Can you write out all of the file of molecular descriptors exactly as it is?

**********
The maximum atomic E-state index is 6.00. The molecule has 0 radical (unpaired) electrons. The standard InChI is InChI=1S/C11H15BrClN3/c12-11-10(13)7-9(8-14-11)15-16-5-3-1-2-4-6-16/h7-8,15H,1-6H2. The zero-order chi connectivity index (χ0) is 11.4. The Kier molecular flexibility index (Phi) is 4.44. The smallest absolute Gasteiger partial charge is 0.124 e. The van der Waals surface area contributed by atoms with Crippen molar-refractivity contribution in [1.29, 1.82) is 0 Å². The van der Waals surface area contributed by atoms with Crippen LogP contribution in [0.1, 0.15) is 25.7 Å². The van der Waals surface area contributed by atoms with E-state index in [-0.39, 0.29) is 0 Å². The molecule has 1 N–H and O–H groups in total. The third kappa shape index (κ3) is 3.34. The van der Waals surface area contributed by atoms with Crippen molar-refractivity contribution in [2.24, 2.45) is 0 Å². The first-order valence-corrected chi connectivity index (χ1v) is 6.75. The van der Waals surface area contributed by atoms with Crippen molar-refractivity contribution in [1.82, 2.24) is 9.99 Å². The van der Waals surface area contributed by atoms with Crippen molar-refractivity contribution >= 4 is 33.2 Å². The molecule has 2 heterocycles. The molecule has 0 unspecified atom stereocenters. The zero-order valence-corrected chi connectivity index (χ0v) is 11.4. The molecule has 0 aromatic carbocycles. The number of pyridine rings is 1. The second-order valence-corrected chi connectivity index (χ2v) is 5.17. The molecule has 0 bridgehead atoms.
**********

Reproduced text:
The maximum atomic E-state index is 6.00. The molecule has 0 radical (unpaired) electrons. The standard InChI is InChI=1S/C11H15BrClN3/c12-11-10(13)7-9(8-14-11)15-16-5-3-1-2-4-6-16/h7-8,15H,1-6H2. The zero-order chi connectivity index (χ0) is 11.4. The Kier molecular flexibility index (Phi) is 4.44. The smallest absolute Gasteiger partial charge is 0.124 e. The van der Waals surface area contributed by atoms with Crippen molar-refractivity contribution in [1.29, 1.82) is 0 Å². The van der Waals surface area contributed by atoms with Crippen LogP contribution in [0.1, 0.15) is 25.7 Å². The van der Waals surface area contributed by atoms with E-state index in [-0.39, 0.29) is 0 Å². The molecule has 1 N–H and O–H groups in total. The third kappa shape index (κ3) is 3.34. The van der Waals surface area contributed by atoms with Crippen molar-refractivity contribution in [2.24, 2.45) is 0 Å². The first-order valence-corrected chi connectivity index (χ1v) is 6.75. The van der Waals surface area contributed by atoms with Crippen molar-refractivity contribution in [1.82, 2.24) is 9.99 Å². The van der Waals surface area contributed by atoms with Crippen molar-refractivity contribution >= 4 is 33.2 Å². The molecule has 2 heterocycles. The molecule has 0 unspecified atom stereocenters. The zero-order valence-corrected chi connectivity index (χ0v) is 11.4. The molecule has 0 aromatic carbocycles. The number of pyridine rings is 1. The second-order valence-corrected chi connectivity index (χ2v) is 5.17. The molecule has 0 bridgehead atoms.